Abstract P107: Metabolic Syndrome and Human AT1R Expression in Transgenic Mice: Implications of Haplotype-dependent Transcriptional Regulation
Angiotensin II (Ang II) contributes to the pathophysiologies of cardiovascular and renal systems. Angiotensin receptor type 1 (AT1R) mediates these effects, and genetic variations that increase AT1R can increase these pathological outcomes. Physiological variables like age or pathologies like the metabolic syndrome alter the transcriptional milieu of cells and can provide for feedback activation of genes. In this regard, we have identified two haplotype blocks of single nucleotide polymorphisms (SNPs) in the hAT1R gene: haplotype II (Hap II: -810A, -713G, -214C, -153G) and I (Hap I: -810T, -713T, -214A, -153A). In clinical studies, Hap I is linked to human hypertension. We have generated transgenic mice (TG) with haplotypes-II and I of the hAT1R gene to study its regulation during metabolic syndrome (MetS). At baseline, ChIP assay shows increased RNA-Pol II binding (~1.6 fold higher) to the chromatin extracts from renal tissues of adult (4-6 months) male Hap I-TG mice with increased hAT1R expression (~6 fold higher). This was accompanied by higher baseline blood pressure in Hap I-TG mice (Hap I- 126±3 vs. Hap II- 115±4, p<0.05). To induce MetS, these mice were fed Western diet (45% Kcal from fat and carbohydrate each) for 12 wks. Change in body weight is higher (p<0.05) in Hap I (161.5 gm.) vs. Hap II (10.41.2 gm.) mice. MetS phenotype is characterized by increase in blood pressure that is significantly greater in Hap I mice (1362 vs. 1203 in Hap II). Transcription factors, p38/MAPK and STAT3, were induced by MetS to similar extent in both groups. However, MetS-induced up regulation of the hAT1R gene is significantly higher in vascular tissues of Hap I mice (≈6 fold), when compared to Hap II. Complementary experiments show increased inflammatory and redox markers in vascular tissues of Hap I mice, when compared to Hap II, during MetS; including, IL1 (2.2 fold), IL6 (1.8 fold), NOX1 (3.5 fold), VEGF (1.5 fold), and ICAM1 (14 fold). Thus, haplotype-dependent transcriptional regulation of the hAT1R gene causes increased hAT1R expression and blood pressure, in Hap I TG mice. Importantly, MetS exacerbates this differential gene-expression regulation, further increasing hAT1R and promoting a prooxidant/inflammatory milieu in mice with Hap I.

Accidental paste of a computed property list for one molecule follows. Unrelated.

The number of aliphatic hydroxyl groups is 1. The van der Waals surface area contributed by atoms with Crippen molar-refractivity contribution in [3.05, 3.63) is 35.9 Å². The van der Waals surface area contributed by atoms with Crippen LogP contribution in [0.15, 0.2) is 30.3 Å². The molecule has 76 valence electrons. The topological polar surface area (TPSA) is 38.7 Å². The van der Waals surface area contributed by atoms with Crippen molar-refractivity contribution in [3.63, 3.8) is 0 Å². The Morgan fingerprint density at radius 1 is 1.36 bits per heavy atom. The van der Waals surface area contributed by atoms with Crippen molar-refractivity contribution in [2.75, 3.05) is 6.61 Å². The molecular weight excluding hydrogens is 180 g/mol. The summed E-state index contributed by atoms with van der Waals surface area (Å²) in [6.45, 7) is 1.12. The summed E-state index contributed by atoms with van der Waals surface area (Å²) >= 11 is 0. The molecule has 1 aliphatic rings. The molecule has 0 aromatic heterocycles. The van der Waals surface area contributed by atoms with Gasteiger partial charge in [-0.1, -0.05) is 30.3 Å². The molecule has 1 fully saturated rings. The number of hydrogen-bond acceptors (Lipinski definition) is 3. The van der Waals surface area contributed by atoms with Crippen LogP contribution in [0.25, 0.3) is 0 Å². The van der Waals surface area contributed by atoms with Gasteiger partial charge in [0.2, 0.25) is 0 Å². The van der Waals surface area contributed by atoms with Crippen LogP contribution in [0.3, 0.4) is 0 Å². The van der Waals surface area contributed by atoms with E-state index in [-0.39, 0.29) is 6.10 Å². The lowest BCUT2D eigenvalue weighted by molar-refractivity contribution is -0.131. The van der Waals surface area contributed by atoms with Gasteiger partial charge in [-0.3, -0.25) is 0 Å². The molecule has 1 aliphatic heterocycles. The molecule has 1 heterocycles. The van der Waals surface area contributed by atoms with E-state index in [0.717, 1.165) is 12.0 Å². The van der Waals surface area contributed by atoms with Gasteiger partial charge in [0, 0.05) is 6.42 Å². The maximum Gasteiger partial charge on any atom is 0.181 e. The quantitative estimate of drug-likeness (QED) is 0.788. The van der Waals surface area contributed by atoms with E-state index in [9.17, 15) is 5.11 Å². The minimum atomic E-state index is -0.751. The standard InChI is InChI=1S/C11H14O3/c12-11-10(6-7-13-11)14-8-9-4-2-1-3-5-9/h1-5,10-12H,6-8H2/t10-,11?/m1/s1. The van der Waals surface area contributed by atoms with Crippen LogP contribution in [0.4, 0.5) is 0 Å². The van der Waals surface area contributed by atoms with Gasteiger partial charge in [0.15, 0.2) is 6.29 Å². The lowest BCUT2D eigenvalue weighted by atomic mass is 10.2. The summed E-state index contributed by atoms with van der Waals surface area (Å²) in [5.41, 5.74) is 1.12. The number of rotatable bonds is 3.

Author Disclosures: A. Rana: None. S. Jain: None. D. Eren: None. N. Sirianni: None. M. Kaw: None. A. Kumar: None.
- © 2015 by American Heart Association, Inc.